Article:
CERG Support of CAESAR


CERG is deeply involved in CAESAR: Competition for Authenticated Encryption: Security, Applicability, and Robustness. Members of CERG have developed the CAESAR Hardware API for authenticated ciphers, approved by the CAESAR Committee. Our group has also developed comprehensive Development Package, including VHDL and Python code common for all candidates, and the corresponding Implementer's Guide. CERG has contributed optimized high-speed RTL implementations for 24 Round 2 CAESAR Candidates and AES-GCM. Members of our team have also conducted comprehensive FPGA benchmarking of all Round 2 implementations, submitted by 14 hardware design teams from all over the world. The comprehensive rankings can be reviewed by accessing the ATHENa Database of Results. The summary of the Round 2 RTL benchmarking effort and an alternative benchmarking methodology based on High-Level Synthesis were presented at DIAC 2016. Additionally, two current members (Ice and Dr. Gaj) and one former member of CERG (Marcin) were co-authors of ICEPOLE, a high-speed, hardware-oriented Round 2 CAESAR candidate, suitable for any environment where specialized hardware (such as FPGAs or ASICs) could be used to provide high data processing rates.

Welcome to the webpage of the Cryptographic Engineering Research Group at George Mason University. Cryptography, from Greek krpto (hidden) and grapho (write), is the science and practice of hiding information. Most Internet users come in contact with cryptography when they go to a secure website of an Internet retailer. Other popular applications are secure e-mail, Internet banking, mobile phones, etc. Cryptography has its roots in mathematics, computer science and engineering. Cryptographic Engineering is concerned with all aspects of implementing cryptographic algorithms in hardware and / or software. This ranges from high performance implementations to ultra-low power implementations of public key and secret key algorithms, fault tolerant implementations, attack resistant implementation and even implementations of attacks.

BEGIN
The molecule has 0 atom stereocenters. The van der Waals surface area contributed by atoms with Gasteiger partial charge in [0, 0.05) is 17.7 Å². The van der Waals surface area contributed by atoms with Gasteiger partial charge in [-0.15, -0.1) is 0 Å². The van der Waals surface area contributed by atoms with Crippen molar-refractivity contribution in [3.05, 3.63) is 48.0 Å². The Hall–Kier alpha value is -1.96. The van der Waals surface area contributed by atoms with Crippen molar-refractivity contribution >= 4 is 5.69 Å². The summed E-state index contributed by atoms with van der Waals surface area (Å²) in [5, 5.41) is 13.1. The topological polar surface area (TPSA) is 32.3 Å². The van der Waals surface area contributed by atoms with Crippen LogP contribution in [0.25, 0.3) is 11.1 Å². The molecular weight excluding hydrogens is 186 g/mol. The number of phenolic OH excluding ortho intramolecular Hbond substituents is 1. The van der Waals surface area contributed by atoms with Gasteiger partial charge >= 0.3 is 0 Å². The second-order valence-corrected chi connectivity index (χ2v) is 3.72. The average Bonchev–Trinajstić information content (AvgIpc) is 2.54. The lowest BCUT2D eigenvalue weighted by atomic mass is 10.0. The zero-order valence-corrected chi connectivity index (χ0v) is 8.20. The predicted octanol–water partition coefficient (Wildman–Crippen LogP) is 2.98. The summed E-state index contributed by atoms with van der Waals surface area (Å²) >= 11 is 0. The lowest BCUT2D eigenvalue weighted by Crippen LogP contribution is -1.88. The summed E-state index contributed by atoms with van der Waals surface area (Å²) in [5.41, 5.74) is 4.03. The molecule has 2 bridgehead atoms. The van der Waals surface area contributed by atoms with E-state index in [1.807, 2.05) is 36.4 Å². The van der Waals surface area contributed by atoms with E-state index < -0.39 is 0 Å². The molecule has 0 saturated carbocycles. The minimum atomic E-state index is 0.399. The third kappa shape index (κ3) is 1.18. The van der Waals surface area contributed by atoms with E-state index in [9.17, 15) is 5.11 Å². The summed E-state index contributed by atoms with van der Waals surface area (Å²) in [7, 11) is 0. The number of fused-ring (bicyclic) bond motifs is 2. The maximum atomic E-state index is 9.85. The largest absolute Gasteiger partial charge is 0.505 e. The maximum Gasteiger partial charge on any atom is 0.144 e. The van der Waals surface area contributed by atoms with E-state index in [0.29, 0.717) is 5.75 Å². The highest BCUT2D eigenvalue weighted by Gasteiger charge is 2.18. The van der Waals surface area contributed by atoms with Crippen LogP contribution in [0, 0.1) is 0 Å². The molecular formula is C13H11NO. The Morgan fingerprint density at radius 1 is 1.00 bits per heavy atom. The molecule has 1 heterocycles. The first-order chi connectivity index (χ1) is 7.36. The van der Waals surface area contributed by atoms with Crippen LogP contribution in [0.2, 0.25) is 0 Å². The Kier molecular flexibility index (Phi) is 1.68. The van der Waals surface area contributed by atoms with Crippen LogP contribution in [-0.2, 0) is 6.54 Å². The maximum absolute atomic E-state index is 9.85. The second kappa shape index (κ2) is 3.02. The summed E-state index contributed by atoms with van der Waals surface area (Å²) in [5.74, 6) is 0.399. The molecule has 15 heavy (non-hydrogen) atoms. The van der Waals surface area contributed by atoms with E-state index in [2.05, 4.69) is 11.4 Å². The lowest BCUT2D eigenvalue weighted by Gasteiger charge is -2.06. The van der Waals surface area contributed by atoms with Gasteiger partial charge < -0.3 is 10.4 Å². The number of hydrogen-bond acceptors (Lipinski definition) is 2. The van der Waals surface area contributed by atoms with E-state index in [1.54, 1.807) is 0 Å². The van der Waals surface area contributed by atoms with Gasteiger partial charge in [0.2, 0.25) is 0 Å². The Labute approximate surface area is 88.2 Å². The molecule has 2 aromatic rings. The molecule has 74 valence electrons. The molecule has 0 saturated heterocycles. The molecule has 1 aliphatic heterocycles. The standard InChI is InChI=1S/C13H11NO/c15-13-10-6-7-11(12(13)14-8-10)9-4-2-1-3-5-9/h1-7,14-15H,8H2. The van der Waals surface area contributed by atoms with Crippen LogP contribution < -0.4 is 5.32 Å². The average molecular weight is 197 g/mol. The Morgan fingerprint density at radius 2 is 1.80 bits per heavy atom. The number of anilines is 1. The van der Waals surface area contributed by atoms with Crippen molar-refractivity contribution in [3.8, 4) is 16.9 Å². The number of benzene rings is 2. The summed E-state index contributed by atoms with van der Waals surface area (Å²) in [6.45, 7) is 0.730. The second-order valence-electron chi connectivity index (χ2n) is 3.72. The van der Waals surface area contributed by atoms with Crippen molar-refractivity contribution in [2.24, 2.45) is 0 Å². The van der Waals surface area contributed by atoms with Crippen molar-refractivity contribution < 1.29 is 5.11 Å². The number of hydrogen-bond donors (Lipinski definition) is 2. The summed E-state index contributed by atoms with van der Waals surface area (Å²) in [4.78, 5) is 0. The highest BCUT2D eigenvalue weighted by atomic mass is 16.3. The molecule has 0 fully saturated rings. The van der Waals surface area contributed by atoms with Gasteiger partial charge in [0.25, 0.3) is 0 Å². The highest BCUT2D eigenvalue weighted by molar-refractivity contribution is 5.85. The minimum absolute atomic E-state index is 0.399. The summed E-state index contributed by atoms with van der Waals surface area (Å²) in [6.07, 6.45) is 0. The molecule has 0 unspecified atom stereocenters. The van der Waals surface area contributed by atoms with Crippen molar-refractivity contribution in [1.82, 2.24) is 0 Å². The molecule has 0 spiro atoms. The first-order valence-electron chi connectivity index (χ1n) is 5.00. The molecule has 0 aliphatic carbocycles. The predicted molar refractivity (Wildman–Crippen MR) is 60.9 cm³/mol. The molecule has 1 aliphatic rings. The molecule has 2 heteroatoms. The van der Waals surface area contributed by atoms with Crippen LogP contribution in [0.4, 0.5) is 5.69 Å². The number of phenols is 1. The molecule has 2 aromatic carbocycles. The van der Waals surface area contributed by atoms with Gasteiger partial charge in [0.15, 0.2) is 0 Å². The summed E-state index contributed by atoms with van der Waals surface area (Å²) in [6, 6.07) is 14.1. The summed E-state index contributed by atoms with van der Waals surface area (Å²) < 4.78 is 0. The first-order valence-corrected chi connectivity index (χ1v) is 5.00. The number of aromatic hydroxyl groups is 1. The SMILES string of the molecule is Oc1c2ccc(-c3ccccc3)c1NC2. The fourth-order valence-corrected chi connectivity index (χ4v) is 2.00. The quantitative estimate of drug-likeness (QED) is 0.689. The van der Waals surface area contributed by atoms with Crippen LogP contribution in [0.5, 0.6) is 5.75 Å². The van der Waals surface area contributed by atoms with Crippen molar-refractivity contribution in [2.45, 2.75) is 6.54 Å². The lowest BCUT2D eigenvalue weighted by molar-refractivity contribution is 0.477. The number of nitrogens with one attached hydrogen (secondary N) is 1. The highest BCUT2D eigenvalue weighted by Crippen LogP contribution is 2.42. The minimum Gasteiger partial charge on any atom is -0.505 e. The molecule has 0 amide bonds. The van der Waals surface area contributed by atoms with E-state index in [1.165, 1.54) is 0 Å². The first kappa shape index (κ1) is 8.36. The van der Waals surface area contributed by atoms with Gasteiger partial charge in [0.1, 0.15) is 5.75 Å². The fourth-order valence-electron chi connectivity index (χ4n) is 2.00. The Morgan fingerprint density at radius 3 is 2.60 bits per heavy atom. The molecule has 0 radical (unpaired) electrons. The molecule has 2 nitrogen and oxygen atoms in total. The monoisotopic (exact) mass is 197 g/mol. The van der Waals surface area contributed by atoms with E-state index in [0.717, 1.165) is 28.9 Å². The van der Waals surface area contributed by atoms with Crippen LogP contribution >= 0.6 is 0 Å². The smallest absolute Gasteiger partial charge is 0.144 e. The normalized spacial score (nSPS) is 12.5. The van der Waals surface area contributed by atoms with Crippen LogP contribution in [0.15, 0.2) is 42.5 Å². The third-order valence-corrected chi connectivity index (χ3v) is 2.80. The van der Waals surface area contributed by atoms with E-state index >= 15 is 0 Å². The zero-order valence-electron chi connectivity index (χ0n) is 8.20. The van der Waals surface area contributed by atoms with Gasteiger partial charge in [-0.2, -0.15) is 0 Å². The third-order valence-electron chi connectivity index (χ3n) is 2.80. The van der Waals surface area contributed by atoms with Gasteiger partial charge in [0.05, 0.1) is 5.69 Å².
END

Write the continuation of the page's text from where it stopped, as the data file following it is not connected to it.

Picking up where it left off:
A Scalable ECC Processor for High-Speed and Light-Weight Implementations with Side-Channel Countermeasure

Ahmad Salman, ECE PhD Seminar
Date: Friday, June 16th, 3:00 PM - 4:00 PM
Location: Engineering Building, Room 3203

With the growing number of devices connected to the Internet, the need for flexible Public Key Cryptosystems (PKC) that can be supported by multiple platforms while maintaining a high level of security is essential. The performance of PKC based on elliptic curves is mostly dependent on the performance of the underlying field arithmetic. In this work, we present high-speed and lightweight implementations of a fully scalable architecture of an Elliptic Curve Cryptography (ECC) scalar multiplier processor. The processor supports operations over GF(p) for arbitrary values of p, and field sizes up to 521 bits. The implementations perform modular multiplication operations using fully scalable Montgomery multiplier architectures, one tailored for high-speed and one for lightweight. Point addition and point doubling operations are performed over Co-Z projective coordinates. While transmission and storage are done in affine coordinates. In addition to having dedicated high-speed and lightweight architectures, both also support different bus widths to increase flexibility and allow for a wide range of applications. Our cores include countermeasures to side-channel attacks by using the Montgomery Ladder and Exponent Randomization methods to provide resistance to Simple Power Analysis (SPA) and Differential Power Analysis (DPA) respectively.

We have implemented the design on FPGA and All Programmable System on Chip platforms from different vendors as well as using a standard-cell ASIC library in order to provide comprehensive results We also analyzed power and energy consumptions for each implemented design to determine the relation between area/throughput trade-off and power and energy consumptions. We have evaluated our designs based on NIST recommended field lengths - 192, 224, 256, 384 and 521 bits - using several arbitrary values of prime p